We packed on baggage as if there were some inherent buoyancy that we needed to stay afloat.

And in my life, I became an outlier on the spectrum of pride and arrogance. I wasn’t an outlier because I was less-so either.

Sure, I was still a nice guy and was certainly never mean-spirited by nature, but I made choices, in my values, in my heroes, and in my relationships that pigeonholed me into a very uncreative person who based my identity on others’ perceptions of me. Quite simply, I used pride an arrogance in an attempt to convince others I was worthy.

And by the time I was 21, I had convinced myself of that as well.

But then, more life happened.

But, here’s where it gets interesting. You see, eventually it was life’s adversity that truly began to humble me; although, in my early twenties life’s toughest challenges didn’t yet have that effect.

I experienced things that brought me to an all time low and they may have dented my ‘healthy self esteem’, but I only overcompensated with more pride and arrogance as I rose through the valleys and out of the ashes of my self-pity.

And I found ‘success’ again temporarily. But, as it is said pride comes before the fall. So, in my success I became super-arrogant. As if my attitude was ‘I’ve made it through my troubles on my own and I’m out of the woods because I dragged myself to higher ground on my own, and look at me now’.

But when the fall eventually came, everything that I had built on that foundation of pride and arrogance crashed down and left me in an abysmal state that lingered for a good couple years. I tried to recreate the same success and I tried to do it on the same foundation and it never even got off the ground. It backfired. Only now, my identity was so clouted in baggage that I didn’t even see how detached from my true-self that I had become.

It is said that rock bottom is when you stop digging. And for me, I couldn’t go lower – because I had finally disproved my pride and my arrogance to myself. I saw what perhaps only one other person in the world did.

In paragraph one, I wrote that I’m too damn young to be humble yet. And that’s partly true. But life has started to humble me.

I came to a couple realizations lately:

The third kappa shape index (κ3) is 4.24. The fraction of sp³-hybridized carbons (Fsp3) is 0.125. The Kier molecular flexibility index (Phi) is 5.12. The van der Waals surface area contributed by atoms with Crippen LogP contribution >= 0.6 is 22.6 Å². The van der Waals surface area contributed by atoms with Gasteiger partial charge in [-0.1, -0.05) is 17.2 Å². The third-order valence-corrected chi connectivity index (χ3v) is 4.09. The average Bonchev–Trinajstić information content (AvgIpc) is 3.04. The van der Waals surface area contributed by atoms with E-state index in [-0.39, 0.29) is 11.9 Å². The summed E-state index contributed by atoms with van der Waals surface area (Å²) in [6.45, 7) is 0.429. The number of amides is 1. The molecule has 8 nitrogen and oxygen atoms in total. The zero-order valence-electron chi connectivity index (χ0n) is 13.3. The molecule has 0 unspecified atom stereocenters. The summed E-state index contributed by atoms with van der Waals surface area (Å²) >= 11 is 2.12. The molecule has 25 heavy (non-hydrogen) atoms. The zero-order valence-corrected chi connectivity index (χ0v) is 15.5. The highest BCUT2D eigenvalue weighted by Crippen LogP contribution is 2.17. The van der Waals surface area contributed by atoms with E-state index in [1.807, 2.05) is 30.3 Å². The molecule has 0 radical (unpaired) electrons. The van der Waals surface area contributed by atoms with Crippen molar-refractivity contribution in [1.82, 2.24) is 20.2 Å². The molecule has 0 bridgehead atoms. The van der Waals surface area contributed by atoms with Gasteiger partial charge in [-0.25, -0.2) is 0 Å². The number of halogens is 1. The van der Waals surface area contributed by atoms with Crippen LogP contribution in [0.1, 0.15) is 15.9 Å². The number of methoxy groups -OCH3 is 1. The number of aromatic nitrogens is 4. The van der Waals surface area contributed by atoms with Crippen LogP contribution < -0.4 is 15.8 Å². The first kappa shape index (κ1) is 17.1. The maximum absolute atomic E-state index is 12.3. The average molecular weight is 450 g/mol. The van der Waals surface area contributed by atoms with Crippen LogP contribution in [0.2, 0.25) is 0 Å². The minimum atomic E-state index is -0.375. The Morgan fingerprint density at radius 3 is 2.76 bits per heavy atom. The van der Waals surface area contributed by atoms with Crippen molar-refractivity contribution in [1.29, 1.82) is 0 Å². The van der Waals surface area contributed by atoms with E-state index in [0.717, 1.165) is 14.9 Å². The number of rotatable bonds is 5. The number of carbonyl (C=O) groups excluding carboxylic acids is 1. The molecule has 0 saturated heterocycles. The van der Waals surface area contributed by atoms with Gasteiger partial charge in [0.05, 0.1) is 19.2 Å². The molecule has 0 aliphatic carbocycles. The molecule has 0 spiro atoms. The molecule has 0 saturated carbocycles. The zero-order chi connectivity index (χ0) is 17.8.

Realization #1: At a certain point in life you are faced with a kind of choice. You can either stop giving a fuck, or start giving one.

Realization #2: I always felt superior to the kind of guys who ‘didn’t start getting their shit together till about 30’ or I thought I had it together at 21 and at 24.

So, yes. I officially give a fuck. About everything that matters. That encompasses a lot today.

Yeah, I’m getting it together. On many fronts.

Those are just a couple byproducts of this shift in my persona from arrogant and prideful to the more humble guy who is writing this tonight.

But, it didn’t happen overnight. It was a journey.

Do you really want to know how to become humble?

Here are the steps:

1. Start out with excessive pride and arrogance based off of external things.

2. Experience heart break.

3. Let your life go to ruin and move to a new city, close to the beach.

4. Spend six months in said city drinking frequently and feeling sorry for yourself, until you are dead broke.

5. Move back in with your mom and get a job as a busboy.

6. Continue to fixate your identity on external things.

7. Spend another year working on an internet business until it takes off

8. Earn your prior income approx every month, spend all of it.

9. Get back with the girl who broke your heart.

10. In 9 months, let everything go to shit again – leaving yourself in another new city alone.

11. Move to a large Midwestern city for 9 months, repeating step 4.

12. Move back home to moms or to a friend’s couch.

13. Find amazing girl.

14. Continue to behave like self-entitled jerk with large chip on shoulder.

15. Move to another new city for a job, but quickly let life go to shit.

16. Get to brink of losing girl from step 13.

17. Realize that all of this pain doesn’t have to keep repeating itself and that you are a better person without all of the baggage.

18. Be humble!

It worked for me.